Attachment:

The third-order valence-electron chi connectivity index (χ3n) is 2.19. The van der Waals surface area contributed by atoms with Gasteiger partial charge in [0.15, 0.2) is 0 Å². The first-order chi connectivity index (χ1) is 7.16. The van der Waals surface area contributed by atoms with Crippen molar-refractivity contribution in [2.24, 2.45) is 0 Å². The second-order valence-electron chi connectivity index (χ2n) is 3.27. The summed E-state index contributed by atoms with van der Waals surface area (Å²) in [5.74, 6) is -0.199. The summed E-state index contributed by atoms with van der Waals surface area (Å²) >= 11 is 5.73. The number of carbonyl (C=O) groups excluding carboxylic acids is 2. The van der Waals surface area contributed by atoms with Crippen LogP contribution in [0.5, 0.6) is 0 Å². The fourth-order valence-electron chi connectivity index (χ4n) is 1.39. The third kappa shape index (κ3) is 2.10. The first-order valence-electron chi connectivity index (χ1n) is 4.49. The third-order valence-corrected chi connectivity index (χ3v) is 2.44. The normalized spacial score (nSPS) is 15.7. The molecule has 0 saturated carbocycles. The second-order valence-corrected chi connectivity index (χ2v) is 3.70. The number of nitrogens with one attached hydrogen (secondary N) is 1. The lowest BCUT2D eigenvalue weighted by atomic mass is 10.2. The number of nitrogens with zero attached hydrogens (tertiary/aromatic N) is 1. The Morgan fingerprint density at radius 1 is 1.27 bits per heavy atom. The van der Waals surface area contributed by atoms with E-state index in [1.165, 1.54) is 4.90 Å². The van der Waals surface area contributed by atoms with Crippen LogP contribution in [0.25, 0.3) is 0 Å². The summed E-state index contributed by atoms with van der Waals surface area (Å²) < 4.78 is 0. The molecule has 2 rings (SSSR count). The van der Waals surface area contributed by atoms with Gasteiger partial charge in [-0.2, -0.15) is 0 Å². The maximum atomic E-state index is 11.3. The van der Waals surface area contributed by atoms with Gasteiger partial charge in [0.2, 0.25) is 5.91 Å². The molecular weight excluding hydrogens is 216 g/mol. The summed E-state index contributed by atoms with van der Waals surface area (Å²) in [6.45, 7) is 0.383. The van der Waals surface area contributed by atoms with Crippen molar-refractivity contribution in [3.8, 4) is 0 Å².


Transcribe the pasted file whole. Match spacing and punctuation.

The third-order valence-electron chi connectivity index (χ3n) is 2.19. The van der Waals surface area contributed by atoms with Gasteiger partial charge in [0.15, 0.2) is 0 Å². The first-order chi connectivity index (χ1) is 7.16. The van der Waals surface area contributed by atoms with Crippen molar-refractivity contribution in [2.24, 2.45) is 0 Å². The second-order valence-electron chi connectivity index (χ2n) is 3.27. The summed E-state index contributed by atoms with van der Waals surface area (Å²) in [5.74, 6) is -0.199. The summed E-state index contributed by atoms with van der Waals surface area (Å²) >= 11 is 5.73. The number of carbonyl (C=O) groups excluding carboxylic acids is 2. The van der Waals surface area contributed by atoms with Crippen LogP contribution in [0.5, 0.6) is 0 Å². The fourth-order valence-electron chi connectivity index (χ4n) is 1.39. The third kappa shape index (κ3) is 2.10. The first-order valence-electron chi connectivity index (χ1n) is 4.49. The third-order valence-corrected chi connectivity index (χ3v) is 2.44. The normalized spacial score (nSPS) is 15.7. The molecule has 0 saturated carbocycles. The second-order valence-corrected chi connectivity index (χ2v) is 3.70. The number of nitrogens with one attached hydrogen (secondary N) is 1. The lowest BCUT2D eigenvalue weighted by atomic mass is 10.2. The number of nitrogens with zero attached hydrogens (tertiary/aromatic N) is 1. The Morgan fingerprint density at radius 1 is 1.27 bits per heavy atom. The van der Waals surface area contributed by atoms with E-state index in [1.165, 1.54) is 4.90 Å². The van der Waals surface area contributed by atoms with Crippen LogP contribution in [0.25, 0.3) is 0 Å². The summed E-state index contributed by atoms with van der Waals surface area (Å²) < 4.78 is 0. The molecule has 2 rings (SSSR count). The van der Waals surface area contributed by atoms with Gasteiger partial charge in [-0.2, -0.15) is 0 Å². The maximum atomic E-state index is 11.3. The van der Waals surface area contributed by atoms with Gasteiger partial charge in [0.2, 0.25) is 5.91 Å². The molecular weight excluding hydrogens is 216 g/mol. The summed E-state index contributed by atoms with van der Waals surface area (Å²) in [6.45, 7) is 0.383. The van der Waals surface area contributed by atoms with Crippen molar-refractivity contribution in [3.8, 4) is 0 Å².